- The Group of Seven wealthy nations have agreed to set up an infrastructure plan to compete with China's massive Belt and Road Initiative.
- The plan is not intended to stop the Belt and Road Initiative, said Matthew Goodman of Washington D.C.-based think tank Center for Strategic and International Studies.
- Still, it could make a "significant contribution" in closing the world's infrastructure gap by channeling investments into developing countries," said Goodman.
Wealthy nations in the Group of Seven have agreed to set up an infrastructure plan to compete with China's Belt and Road Initiative — but that won't stop Beijing's massive program, an expert on global economic governance said Monday.
Leaders from the G-7 nations met at a three-day summit in southwest England that ended Sunday — their first face-to-face meeting in two years. The group's infrastructure plan is part of a broad collective pushback against China on issues ranging from human rights abuses to non-market practices that undermine fair competition.
"This isn't really intended to stop Belt and Road. But I think the G-7 is signaling that they want to offer an alternative which really revolves around two big things that these countries offer," said Matthew Goodman, senior vice president for economics at Washington D.C.-based think tank Center for Strategic and International Studies.
The Belt and Road Initiative is China's ambitious program to build physical and digital infrastructure to connect hundreds of countries from Asia to the Middle East, Africa and Europe. Critics consider it Chinese President Xi Jinping's signature foreign policy to expand his country's global influence.
Goodman, who's also the Simon Chair in political economy at CSIS, told CNBC's "Squawk Box Asia" that the G-7 could make a "significant contribution" in closing the world's infrastructure gap by channeling investments into developing countries.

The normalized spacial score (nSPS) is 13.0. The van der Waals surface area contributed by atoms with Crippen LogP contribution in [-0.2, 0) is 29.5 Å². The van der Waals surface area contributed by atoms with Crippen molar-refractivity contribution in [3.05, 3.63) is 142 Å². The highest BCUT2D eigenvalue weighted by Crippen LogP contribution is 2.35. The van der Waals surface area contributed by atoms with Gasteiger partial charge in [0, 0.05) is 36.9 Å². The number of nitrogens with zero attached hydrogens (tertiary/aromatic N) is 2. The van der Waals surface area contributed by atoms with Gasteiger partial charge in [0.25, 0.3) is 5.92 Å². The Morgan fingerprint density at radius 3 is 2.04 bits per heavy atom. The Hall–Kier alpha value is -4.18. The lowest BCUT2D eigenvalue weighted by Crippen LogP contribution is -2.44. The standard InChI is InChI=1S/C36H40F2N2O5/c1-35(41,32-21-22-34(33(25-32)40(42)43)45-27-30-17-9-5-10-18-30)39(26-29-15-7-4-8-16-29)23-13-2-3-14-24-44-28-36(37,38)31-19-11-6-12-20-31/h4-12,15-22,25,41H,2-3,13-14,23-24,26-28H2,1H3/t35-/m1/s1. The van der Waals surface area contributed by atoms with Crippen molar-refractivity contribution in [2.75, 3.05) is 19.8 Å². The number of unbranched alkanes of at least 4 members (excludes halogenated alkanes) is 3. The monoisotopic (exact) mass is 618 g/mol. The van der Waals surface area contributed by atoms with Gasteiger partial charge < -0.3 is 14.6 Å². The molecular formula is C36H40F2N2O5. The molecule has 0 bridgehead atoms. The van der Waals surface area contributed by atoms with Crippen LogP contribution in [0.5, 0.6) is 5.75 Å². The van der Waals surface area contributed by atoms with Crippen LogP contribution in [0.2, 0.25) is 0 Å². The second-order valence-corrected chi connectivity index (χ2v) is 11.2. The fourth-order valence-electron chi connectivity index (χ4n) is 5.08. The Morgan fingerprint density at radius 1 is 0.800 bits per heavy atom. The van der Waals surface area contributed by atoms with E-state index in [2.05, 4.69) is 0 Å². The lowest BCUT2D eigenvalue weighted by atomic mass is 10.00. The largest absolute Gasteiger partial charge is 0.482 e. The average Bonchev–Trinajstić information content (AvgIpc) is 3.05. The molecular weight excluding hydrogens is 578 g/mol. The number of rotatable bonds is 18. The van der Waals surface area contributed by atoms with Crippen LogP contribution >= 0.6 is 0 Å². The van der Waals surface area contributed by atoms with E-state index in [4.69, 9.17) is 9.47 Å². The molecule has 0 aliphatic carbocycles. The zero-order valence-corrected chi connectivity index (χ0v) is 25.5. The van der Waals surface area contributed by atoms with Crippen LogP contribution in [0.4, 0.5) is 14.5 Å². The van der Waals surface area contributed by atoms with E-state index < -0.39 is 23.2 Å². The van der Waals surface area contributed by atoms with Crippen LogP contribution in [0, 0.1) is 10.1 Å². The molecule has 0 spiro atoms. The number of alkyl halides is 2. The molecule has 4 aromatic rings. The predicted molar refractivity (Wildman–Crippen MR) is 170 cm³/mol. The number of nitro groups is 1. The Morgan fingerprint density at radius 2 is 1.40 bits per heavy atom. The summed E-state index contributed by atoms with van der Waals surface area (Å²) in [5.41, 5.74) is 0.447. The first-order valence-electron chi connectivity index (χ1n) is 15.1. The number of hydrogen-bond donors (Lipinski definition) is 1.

In addition, the seven rich democracies would bring better safeguards to infrastructure projects — including transparency, accountability as well as environmental and social standards, said Goodman.
"I think that's what they're trying to signal here. Whether they can pull it off or not is another story, it's a very difficult business," he added.
The U.S. and many countries have been critical of the Belt and Road plan, accusing Beijing of leaving participating countries laden with untenable debt, while benefiting Chinese companies — many of them state-owned. In addition to the program's environmental harm, critics also questioned the transparency of the deals.
China featured prominently in a communique released by the G-7 on Sunday. The G-7 countries are Canada, France, Germany, Italy, Japan, the U.K. and the U.S.
In addition to calling out China's alleged human rights abuses and non-market policies, the G-7 also asked for more transparency on the origins of the Covid-19 pandemic. They stressed the importance of peace and stability across the Taiwan Strait, and expressed concerns about tensions in the East and South China Sea where China has overlapping territorial claims with its regional neighbors.
Beijing responded angrily to the communique on Monday.
The Chinese embassy in the U.K. said it firmly opposed the G-7 statement and was strongly dissatisfied. In a Mandarin-language statement translated by CNBC, the embassy urged the U.S. and other G-7 members to stop slandering China and interfering in Chinese internal affairs.
Before the release of the Chinese embassy's statement, Goodman said Beijing shouldn't be surprised of the G-7 pushback. He said the group had wanted to show that democratic nations are working together to address global challenges, in contrast to authoritarian rivals such as China and Russia.
"I think the tone was pretty clear about the concern that these seven large, advanced market economies have about China, its economic coercion, it's non-market policies, its human rights abuses," said Goodman.
"And I think that was well telegraphed in the run-up to the summit, so Beijing shouldn't be surprised."